“He sent out his word and healed them; He rescued them from the grave. Let them give thanks to the Lord for His unfailing love and His wonderful deeds for mankind.” (Psalm 107:20–21)
Among His wonderful deeds for mankind, God has given the keys of countless medical secrets to the doctors and researchers of Israel, who have improved or have been developing treatments for ills such as paralysis and cancer.
One of the most recent advancements is the treatment of acute radiation syndrome (ARS).
Haifa-based Pluristem Therapeutics, alongside the U.S. National Institutes of Health, has been working for eight months to tap the tolerant cells of the placenta tissue for use in countering ARS. This proprietary method of cell therapy uses donated placentas from a hospital in northern Israel.
“We found that these placenta cells have the ability to potentially increase the survival rate of animals following exposure to lethal doses of total body irradiation,” said Pluristem’s lead investigator Raphael Gorodetsky, who heads the Biotechnology and Radiobiology Laboratory at the Jerusalem-based Hadassah, Hebrew University Medical Center.
“Pluristem’s placenta-derived cells could potentially be used to reduce complications associated with life threatening ARS,” he said. (Times of Israel)
Pluristem processes the placental cells in a way that enhances their therapeutic potential, building packages of “generic” cells that could be used in virtually all forms of cell therapy, including to reverse the loss of bone marrow caused by genetic diseases, leukemia and immune-system disorders, CEO Zami Aberman said.
For people who have been exposed to high levels of radiation, such as in spaceflight or in nuclear accidents like the 2011 Fukushima meltdown, wholesale damage to human tissues and cells (ARS) can have devastating consequences.
Even as Japan reopened its first nuclear plant since 2011 last week, Israel and the United States together have sought to address ARS—whose degrees of impact can cause anemia through a drop in blood cells causing mortal infections and neurovascular symptoms almost always leading to death.
Another area where Israel is making progress is the treatment of trauma.
For more than 50 years, Israeli hospitals have stepped up during both natural and manmade disasters to treat trauma victims—reversing accepted ideas that orthopedic trauma cannot be treated.
Hadassah Medical Center has been on the frontlines of discovery, with its medical research reaching more and more into robotic surgery, computer-assisted surgery and the re-growth of bones.
“I still believe, more than ever, that medicine is a bridge,” said Hadassah’s Dr. Rami Mosheiff, who was in California last week to speak about Israeli progress in treating orthopedic trauma. “We speak the same language in surgery.”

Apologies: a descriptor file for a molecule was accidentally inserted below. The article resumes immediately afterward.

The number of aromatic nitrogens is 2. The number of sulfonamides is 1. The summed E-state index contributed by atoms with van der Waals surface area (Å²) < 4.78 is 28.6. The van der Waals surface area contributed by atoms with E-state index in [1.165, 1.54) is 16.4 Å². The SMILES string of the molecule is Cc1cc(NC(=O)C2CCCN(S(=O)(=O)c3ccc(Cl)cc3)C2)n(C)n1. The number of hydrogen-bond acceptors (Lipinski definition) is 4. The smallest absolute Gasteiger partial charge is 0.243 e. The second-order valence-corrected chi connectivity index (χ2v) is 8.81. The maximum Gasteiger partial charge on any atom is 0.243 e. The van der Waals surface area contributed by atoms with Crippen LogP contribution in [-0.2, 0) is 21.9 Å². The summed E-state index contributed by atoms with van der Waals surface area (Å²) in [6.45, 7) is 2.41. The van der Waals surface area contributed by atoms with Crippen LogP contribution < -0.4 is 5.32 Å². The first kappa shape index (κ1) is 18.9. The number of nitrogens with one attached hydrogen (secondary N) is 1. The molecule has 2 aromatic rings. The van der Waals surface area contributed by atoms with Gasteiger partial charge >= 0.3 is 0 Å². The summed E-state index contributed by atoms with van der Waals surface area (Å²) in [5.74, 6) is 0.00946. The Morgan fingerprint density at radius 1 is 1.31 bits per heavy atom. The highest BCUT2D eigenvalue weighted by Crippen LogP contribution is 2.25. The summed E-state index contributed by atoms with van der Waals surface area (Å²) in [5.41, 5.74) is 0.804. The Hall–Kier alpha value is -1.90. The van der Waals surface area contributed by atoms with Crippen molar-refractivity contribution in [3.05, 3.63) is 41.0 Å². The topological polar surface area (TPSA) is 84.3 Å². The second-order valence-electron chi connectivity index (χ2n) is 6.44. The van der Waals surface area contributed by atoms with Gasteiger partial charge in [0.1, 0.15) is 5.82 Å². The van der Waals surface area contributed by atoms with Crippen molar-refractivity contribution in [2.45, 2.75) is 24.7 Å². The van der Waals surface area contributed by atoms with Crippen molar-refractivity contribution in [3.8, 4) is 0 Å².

Last December, Jerusalem-based Regenecure issued a statement about a breakthrough, as well, with a “wrapping paper” membrane implant that would create an enclosed space for bones to heal faster with less chance of infection or inaccurate healing.
“After a fracture there is a competition going on in the human body between soft tissue and bone,” Regenecure CEO Moshe Tzabari told NoCamels last year, which describes the potential of “cells, vigor or soft tissue … getting to the bone” without a membrane shield.
“If there is no barrier, soft tissue will infiltrate the wound and stop the bone from growing or make it grow in unintended ways,” Tzabari said.
Other bone-engineering companies in Israel include CoreBone, which harvests high-quality coral from the sea for bone implants.
“On the one hand, a coral is perfect for growing bone. It is made of calcium, which is a main component in human bones and is also as strong as human bone, and on the other, it is porous, so blood vessels can grow inside it,” CoreBone CEO Ohad Schwartz said. (NoCamels)
“We grow the corals on a bioactive mineral diet. These are the substances that can attract bone cells to them when the coral is implanted in the body,” Schwartz added, noting that the calcium frame is removed from the living coral before being implanted.
Jews in the Diaspora are also making headway with medical miracles.
Britain’s Dr. Geoffrey Raisman of Leeds, brought the chilling diagnosis of paralysis to a thaw in the case of 38-year-old firefighter Darek Fidyka, who was paralyzed from the waist down after he was attacked with a knife four years ago. (Jspace)
Raisman said he has succeeded in developing “a safe technique for transplanting cells into the spinal cord,” which enabled Fidyka to walk again using a frame.
“I believe we have now opened the door to a treatment of spinal cord injury that will get patients out of wheelchairs,” Raisman said. “Our goal now is to develop this first procedure to a point where it can be rolled out as a worldwide general approach.”
“I will bless those who bless you, and whoever curses you I will curse; and all peoples on earth will be blessed through you.” (Genesis 12:3)